As well as pinning images from elsewhere on the web, users can re-pin other users’ pins (similar to retweeting on Twitter), increasing exposure.

Optimise your website to make it easy for people to share your images. Because each image links back to the site it came from, you can generate quite a bit of traffic to your site by using fantastic, shareable images. Many users will have a Pinterest browser plugin, but you can also add code to your website to encourage them to pin individual images. Make sure your images are attached to pages with interesting content and a clear call to action, and Pinterest can be a powerful tool in your social media kit.


Pinterest allows users to promote their pins. This option has only recently launched in the UK, and it allows advertisers to target who sees their pins (based on demographic information as well as interests and keywords). Because Pinterest is all about curating images related to different interests, this is a very effective way of targeting.

Good for: visually appealing products, how-to infographics and step-by-step photos, things related to baking and crafts
Not so good for: B2B, service providers


Finally, we come to Instagram. Owned by Facebook, the platform has 400 million users and is all about sharing images, particularly photos. The most popular images are beautiful, interesting, inspirational or aspirational, and users can like or comment on them. Typically, Instagram updates get many more likes than similar updates on any other platform.

Tips for success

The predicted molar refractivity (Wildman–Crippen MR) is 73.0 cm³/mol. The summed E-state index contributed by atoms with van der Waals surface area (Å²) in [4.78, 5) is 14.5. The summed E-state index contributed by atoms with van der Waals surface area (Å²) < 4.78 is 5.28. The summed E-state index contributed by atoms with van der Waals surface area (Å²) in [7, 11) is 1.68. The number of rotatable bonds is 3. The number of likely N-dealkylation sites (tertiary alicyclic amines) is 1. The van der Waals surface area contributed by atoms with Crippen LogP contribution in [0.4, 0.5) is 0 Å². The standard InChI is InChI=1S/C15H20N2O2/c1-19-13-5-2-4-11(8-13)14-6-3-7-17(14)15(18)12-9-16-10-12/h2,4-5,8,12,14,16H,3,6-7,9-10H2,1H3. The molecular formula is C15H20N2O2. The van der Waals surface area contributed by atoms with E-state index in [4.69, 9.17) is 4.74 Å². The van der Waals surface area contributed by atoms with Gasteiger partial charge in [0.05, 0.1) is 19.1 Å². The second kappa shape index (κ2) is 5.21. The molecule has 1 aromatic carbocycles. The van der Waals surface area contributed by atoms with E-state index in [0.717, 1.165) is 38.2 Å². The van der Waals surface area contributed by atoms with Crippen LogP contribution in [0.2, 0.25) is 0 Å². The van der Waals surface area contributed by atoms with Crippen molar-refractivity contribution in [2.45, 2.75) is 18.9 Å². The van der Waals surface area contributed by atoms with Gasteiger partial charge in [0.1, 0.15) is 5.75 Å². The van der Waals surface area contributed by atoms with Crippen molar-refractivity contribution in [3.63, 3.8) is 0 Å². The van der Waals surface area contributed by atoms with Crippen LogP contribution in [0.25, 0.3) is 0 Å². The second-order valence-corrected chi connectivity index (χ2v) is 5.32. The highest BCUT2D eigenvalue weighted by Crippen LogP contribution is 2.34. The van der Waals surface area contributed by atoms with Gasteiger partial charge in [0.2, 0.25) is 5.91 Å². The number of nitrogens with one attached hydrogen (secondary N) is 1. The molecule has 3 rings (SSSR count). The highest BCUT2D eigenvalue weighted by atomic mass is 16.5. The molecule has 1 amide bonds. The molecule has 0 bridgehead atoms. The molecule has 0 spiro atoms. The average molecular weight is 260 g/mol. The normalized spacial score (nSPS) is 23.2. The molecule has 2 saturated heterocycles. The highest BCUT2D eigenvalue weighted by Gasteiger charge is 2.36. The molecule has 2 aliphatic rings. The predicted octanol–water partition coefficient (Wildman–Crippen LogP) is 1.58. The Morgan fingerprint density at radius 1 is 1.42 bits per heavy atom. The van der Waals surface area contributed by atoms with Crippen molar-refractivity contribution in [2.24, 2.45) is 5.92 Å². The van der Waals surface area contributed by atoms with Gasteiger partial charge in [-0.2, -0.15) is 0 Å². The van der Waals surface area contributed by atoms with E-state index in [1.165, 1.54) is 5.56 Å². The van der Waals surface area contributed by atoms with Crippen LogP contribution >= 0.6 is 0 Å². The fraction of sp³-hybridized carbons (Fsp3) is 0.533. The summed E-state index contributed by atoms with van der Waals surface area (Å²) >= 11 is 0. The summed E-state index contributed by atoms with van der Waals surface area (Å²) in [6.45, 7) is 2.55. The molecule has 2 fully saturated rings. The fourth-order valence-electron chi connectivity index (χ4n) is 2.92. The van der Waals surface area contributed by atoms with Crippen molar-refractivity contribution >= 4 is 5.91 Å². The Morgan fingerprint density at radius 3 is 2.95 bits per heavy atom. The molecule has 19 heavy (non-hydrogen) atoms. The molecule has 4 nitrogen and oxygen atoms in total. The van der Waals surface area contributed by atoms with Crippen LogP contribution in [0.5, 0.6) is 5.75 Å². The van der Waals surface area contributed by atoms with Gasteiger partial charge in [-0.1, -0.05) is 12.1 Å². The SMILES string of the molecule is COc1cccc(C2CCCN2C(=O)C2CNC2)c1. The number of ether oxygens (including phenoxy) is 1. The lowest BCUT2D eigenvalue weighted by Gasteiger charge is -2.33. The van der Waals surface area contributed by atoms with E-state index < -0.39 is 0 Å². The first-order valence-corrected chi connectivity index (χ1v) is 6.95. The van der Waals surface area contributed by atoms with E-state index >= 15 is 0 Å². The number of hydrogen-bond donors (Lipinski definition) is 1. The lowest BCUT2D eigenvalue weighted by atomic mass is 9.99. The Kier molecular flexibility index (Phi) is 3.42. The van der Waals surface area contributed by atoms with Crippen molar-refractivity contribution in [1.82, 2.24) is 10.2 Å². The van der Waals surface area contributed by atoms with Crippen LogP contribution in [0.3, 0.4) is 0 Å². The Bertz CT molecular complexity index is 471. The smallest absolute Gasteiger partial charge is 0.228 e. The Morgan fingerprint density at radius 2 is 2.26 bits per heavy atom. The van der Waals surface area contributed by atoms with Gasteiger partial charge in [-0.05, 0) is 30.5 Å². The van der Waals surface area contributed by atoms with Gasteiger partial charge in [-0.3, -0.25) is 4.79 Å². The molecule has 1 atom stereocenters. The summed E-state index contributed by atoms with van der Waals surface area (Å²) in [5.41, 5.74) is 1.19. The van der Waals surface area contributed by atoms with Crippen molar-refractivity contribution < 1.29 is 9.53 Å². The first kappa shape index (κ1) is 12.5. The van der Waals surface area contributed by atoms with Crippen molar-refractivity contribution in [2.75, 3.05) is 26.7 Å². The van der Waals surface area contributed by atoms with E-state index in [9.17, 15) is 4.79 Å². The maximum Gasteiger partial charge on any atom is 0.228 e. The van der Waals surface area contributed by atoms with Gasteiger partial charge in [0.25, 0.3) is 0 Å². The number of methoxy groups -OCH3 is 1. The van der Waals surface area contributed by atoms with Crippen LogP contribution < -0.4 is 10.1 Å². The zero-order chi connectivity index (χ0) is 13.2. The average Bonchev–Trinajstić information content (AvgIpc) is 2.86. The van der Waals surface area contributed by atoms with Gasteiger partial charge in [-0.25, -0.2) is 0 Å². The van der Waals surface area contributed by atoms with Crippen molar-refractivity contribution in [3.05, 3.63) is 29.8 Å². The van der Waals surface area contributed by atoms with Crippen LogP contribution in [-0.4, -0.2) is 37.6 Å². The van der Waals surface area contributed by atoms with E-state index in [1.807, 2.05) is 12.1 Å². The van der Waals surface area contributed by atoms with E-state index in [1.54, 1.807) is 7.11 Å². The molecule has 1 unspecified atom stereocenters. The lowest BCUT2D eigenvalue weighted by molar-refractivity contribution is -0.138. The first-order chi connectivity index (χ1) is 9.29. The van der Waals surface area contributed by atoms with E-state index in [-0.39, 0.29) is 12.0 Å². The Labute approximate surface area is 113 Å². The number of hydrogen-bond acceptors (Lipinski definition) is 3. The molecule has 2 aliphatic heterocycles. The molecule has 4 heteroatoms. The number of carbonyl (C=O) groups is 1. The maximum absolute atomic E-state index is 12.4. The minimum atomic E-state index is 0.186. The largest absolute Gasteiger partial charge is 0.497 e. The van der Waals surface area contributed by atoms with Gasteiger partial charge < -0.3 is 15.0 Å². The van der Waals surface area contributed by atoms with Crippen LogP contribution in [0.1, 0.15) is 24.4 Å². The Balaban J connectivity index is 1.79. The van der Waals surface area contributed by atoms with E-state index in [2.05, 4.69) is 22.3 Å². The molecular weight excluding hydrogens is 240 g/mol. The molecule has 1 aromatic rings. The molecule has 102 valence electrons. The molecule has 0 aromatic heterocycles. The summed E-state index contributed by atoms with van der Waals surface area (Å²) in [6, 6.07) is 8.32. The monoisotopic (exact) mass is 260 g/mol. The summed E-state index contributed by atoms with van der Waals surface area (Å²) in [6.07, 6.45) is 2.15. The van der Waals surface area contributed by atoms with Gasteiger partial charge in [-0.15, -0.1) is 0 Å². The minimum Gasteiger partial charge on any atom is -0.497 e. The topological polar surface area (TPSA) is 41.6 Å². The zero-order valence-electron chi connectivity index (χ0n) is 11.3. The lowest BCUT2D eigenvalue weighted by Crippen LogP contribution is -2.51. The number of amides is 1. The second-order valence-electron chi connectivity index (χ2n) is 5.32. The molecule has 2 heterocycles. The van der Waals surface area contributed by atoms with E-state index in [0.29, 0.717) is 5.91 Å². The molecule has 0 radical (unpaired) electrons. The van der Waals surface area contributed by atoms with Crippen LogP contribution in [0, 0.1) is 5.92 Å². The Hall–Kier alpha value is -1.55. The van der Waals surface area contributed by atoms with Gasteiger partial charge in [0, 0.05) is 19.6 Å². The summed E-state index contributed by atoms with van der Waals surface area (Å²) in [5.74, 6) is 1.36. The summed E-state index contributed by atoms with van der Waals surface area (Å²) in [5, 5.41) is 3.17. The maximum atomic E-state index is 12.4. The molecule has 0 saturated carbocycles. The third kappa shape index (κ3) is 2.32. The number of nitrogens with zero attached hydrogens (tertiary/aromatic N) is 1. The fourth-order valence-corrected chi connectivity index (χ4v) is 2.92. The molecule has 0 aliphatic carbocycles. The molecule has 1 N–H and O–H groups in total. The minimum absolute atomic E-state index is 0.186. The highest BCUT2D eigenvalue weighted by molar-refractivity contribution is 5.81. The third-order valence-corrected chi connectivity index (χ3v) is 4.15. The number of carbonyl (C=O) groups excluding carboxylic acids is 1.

Instagram is huge with the under 35s – over 90% of its audience fall into this age bracket. If that’s your target audience and you can create fun and visually engaging content, Instagram may be a good platform for you. You can’t add a link to a post – you can type in the URL but it will show up as plain text. You can also add the URL as text over your image (this works best if it’s a short URL). The only place you can have an active link is in your profile. For this reason, Instagram won’t drive lots of direct traffic to your website, but it’s excellent for creating a buzz around your products.

Hashtags are not only supported, they’re encouraged. What might seem like excessive hashtag use elsewhere is normal or even moderate on Instagram.


Instagram does have an ad platform, though many savvy brands get better exposure by striking sponsorship deals with prolific users of the platform.

Good for: businesses that offer lifestyle products and services; visual products
Not so good for: B2B, many service industries

Further Reading: